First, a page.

UI scholar gave Rome presentation

BY MEGAN DIAL | APRIL 10, 2009 7:30 AM

He gardens, cooks delicious meals, and enjoys driving his John Deere mower around his lawn. And he gave a presentation to high officials of the Catholic Church last month.

David Depew, the UI interim director of the Project on Rhetoric of Inquiry and a communications professor, was among one of many elite professors from the United States and Europe to present ideas about evolution at the “Biological Evolution, Facts and Theories” conference in Rome last month.

“Luckily, I’m on leave this semester,” the 66-year-old said, explaining how he found time to prepare his presentation on a philosophical analysis of the concept of adaptation by natural selection.
“Even that morning, I was chopping parts out of it,” he said. “I was nervous.”

Depew spoke to a crowd of elite professors of paleontology, biology, anthropology, philosophy, and theology, along with high officials of the Catholic Church.

“Even though the pope didn’t show up, this pretty much had the endorsement of high, high officials,” Depew said.

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The crowd heard a total of 45 presentations exploring the possibility of the Catholic Church and scientists coming to a mutual agreement on the theories of evolution and creation.

“I don’t know why it’s important right now,” Depew said. “I would wish [the church] would come out in favor of evolution.”

Phillip Sloan, a professor in the graduate program in the history of philosophy and science at the University of Notre Dame, recommended Depew to present at the conference.

“He’s an outstanding scholar,” Sloan said. “He’s written a major text on Darwinism evolution, and I’ve used this regularly in my graduate classes,”

The professors have known each other at least 20 years, Sloan said, and both attended the conference in Rome.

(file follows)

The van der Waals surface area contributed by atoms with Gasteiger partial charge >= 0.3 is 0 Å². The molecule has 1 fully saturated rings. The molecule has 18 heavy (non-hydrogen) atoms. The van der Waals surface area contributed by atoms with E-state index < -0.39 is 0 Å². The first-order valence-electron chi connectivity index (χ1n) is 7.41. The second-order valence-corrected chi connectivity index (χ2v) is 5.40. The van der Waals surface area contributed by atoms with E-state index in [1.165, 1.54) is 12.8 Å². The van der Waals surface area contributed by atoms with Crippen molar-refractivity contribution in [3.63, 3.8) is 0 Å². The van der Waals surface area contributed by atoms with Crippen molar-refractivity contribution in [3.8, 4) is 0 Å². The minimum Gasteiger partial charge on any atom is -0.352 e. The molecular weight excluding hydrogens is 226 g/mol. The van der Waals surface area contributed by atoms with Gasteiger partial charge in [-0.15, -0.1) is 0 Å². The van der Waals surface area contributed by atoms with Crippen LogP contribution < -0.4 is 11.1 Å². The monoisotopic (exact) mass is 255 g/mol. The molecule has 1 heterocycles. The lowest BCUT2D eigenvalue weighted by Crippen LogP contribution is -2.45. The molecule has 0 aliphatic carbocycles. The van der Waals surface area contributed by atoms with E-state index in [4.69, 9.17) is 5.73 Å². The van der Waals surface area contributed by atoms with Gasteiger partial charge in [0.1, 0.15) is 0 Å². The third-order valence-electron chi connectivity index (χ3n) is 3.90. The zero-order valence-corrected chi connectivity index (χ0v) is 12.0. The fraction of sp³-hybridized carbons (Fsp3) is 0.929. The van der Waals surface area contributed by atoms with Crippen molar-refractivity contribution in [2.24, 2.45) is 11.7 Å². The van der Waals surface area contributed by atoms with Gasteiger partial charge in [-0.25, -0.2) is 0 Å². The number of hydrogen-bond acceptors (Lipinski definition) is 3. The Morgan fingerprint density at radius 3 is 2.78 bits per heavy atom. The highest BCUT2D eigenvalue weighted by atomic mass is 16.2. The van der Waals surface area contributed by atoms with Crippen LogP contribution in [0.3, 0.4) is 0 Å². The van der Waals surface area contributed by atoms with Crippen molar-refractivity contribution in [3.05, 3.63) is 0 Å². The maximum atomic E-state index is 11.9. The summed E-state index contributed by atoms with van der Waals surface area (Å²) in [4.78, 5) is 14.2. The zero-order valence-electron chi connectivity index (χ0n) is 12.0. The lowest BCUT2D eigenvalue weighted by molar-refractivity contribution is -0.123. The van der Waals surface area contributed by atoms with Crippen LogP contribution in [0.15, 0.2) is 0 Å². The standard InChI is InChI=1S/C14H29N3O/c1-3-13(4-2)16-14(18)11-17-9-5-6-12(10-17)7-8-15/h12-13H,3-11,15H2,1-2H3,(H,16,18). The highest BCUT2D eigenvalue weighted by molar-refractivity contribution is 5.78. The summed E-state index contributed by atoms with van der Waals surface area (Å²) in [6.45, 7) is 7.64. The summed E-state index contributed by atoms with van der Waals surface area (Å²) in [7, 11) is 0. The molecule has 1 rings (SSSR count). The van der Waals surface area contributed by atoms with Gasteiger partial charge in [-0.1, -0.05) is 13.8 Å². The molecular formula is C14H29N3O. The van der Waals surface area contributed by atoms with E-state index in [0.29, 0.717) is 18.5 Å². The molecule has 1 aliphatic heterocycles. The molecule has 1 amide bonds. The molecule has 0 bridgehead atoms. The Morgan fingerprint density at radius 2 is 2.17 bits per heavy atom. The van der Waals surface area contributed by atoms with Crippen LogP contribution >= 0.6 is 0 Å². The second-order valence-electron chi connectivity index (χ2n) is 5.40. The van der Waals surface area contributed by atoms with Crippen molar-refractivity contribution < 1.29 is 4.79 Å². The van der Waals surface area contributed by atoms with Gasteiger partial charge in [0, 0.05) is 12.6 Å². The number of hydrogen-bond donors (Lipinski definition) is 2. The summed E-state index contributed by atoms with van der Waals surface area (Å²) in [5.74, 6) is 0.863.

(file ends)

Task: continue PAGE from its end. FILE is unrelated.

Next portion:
“I’ve gotten to know him much better because we’ve been working on very similar areas,” Sloan said. “I would consider him a warm and congenial colleague, a very fine presenter of materials, and a person with an extremely wide-range of knowledge.”

Depew grew up in Pasadena, Calif. He earned a bachelor’s degree in philosophy and English from St. Mary’s College of California and attended three different graduate schools before finishing his degree in the history of philosophy.

The avid gardener taught at California State University-Fullerton — where he got involved in the history and philosophy of evolutionary biology — for 23 years before moving to the UI.

His wife of 32 years, Mary Depew, is an associate professor of classics at the UI. In 1990, she began working at the UI department while her husband was still teaching in California.

“We commuted for five years,” she said. “We felt extremely fortunate to have jobs in the same institution.”

David Depew said he plans to retire next year and write more on evolution. Mary Depew said she knows he is excited about retiring, but he will miss his students.

“It’s always kind of a trade off between teaching, advising your graduate students, running the institution — helping run the institution — and your own research,” he said. “And basically when I retire, I just hope to do a lot more of the last.”

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